Garcon’s lawsuit is not the first of its kind against the fantasy sports industry. About 10 years ago, Major League Baseball players, through MLB Advanced Media, litigated in the U.S. District Court for the Eastern District of Missouri against the fantasy sports provider C.B.C. Distribution and Marketing (C.B.C). The players argued that the fantasy company violated players’ publicity rights by using players’ names, stats and pictures without consent. The U.S. Court of Appeals for the Eighth Circuit ultimately heard the case and ruled in favor of the fantasy sports company. The Eighth Circuit reasoned that the First Amendment to the U.S. Constitution empowers fantasy companies to use players’ names and statistics because players’ names, statistics and other aspects of their “personas” are readily available in the public domain. As a secondary rationale, the Eighth Circuit highlighted that fantasy companies’ use of players’ names and statistics did not harm the earning potential of big league players.
The C.B.C case does not automatically mean that Garcon’s lawsuit will fail. There are several key differences between the two cases, including that the C.B.C case was based on Missouri law whereas Garcon’s case is based on Maryland and federal laws. Garcon has also filed in the U.S. District Court for the District of Maryland, which is in a different federal circuit. Indeed, should Garcon’s case go on appeal, it would be heard by the U.S. Court of Appeals for the Fourth Circuit, meaning the Eighth Circuit’s holding in the C.B.C case would be only influential precedent rather than binding authority.
FanDuel is also a very different business than C.B.C. Whereas FanDuel is a daily fantasy sports company, C.B.C. offered season-long fantasy games for baseball fans. FanDuel, as Garcon’s lawsuit stresses, also incorporates NFL players’ pictures in lineup cards. Lastly, the leading Supreme Court case on the right of publicity—Zacchini v. Scripps-Howard Broadcasting Co. (in it, a TV station videotaped a man performing a human cannonball act without his consent)—indicates that the right of publicity can in certain circumstances trump the First Amendment.
Still, the right of publicity and the Lanham Act have not always worked as areas of law for NFL players. Last year, for instance, U.S District Judge Paul Magnuson (Minnesota) granted summary judgment in favor of the NFL in a case brought by Fred Dryer and other retired players who argued the NFL’s use of video of those players violated their right of publicity and the Lanham Act. Judge Magnuson rejected the players’ claims, holding that the First Amendment trumped the players’ publicity rights and that Dryer failed to show use of his image in game footage was in any way misleading or confusing to consumers in contravention of the Lanham Act. As it relates to consumer confusion, watch for FanDuel to highlight that Garcon aggressively used Twitter to promote FanDuel as recently as last year.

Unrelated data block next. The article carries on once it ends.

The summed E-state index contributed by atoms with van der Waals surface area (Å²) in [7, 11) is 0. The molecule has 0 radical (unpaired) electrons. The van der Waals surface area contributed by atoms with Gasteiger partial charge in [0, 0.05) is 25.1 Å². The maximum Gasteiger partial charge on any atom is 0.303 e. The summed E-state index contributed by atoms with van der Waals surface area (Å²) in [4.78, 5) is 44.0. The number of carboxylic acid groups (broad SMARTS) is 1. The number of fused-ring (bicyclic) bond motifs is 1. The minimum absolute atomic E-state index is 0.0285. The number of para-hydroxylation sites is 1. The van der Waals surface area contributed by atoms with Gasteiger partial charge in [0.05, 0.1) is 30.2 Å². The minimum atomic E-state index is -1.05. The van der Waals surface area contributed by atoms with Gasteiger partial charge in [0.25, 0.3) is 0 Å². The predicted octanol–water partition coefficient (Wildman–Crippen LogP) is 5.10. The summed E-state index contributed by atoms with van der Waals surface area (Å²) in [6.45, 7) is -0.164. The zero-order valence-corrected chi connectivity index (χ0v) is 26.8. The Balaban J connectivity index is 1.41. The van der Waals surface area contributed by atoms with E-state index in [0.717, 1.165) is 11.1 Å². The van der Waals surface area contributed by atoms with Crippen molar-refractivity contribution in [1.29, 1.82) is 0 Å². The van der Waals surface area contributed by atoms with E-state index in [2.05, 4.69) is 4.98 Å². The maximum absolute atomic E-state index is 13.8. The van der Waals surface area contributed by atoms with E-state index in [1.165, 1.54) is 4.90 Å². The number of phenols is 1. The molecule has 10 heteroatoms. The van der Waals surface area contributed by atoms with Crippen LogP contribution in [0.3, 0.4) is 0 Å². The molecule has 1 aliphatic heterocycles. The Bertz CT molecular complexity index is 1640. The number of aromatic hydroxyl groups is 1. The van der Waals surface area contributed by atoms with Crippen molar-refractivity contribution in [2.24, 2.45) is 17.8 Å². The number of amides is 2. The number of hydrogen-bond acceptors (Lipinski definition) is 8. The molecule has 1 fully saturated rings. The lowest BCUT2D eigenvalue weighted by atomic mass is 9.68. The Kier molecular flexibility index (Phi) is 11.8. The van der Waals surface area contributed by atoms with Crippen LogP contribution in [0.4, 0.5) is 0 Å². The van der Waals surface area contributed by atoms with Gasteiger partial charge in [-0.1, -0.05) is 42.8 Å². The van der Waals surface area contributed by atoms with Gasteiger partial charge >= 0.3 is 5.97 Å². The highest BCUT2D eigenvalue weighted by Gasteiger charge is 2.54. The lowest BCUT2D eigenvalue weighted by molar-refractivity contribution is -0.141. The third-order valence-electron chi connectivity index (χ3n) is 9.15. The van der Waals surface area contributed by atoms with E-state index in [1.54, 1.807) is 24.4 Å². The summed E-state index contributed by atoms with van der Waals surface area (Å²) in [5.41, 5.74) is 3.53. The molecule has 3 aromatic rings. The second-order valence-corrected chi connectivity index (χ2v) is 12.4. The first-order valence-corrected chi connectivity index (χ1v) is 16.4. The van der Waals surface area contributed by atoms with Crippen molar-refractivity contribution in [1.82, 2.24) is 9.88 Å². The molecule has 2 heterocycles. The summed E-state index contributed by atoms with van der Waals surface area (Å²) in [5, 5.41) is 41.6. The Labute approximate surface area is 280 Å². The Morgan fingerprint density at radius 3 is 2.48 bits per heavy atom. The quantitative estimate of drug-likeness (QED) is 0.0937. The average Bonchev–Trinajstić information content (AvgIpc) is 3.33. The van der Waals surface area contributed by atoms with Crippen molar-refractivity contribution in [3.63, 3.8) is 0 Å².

If it advances past FanDuel’s upcoming motion to dismiss, Garcon’s lawsuit would take years to play out. There is, however, an apparent roadmap for a settlement: if DraftKings could work out a licensing deal with the NFLPA, then FanDuel might be able to do the same (unless, of course, DraftKings’ deal with the NFLPA is exclusive). A deal between FanDuel and the NFLPA would be contingent on the NFLPA securing consent from its members—including Garcon—that they not bring legal action against FanDuel.
Michael McCann is a Massachusetts attorney and the founding director of the Sports and Entertainment Law Institute at the University of New Hampshire School of Law. This fall he is teaching an undergraduate course at UNH titled “Deflategate.” McCann is also the distinguished visiting Hall of Fame Professor of Law at Mississippi College School of Law and he teaches “Intellectual Property Law in Sports” in the Oregon Law Sports Law Institute. As a disclosure, one of McCann’s family members is represented in a personal matter by an attorney who represents a plaintiff in John Weaver v. FanDuel and DraftKings.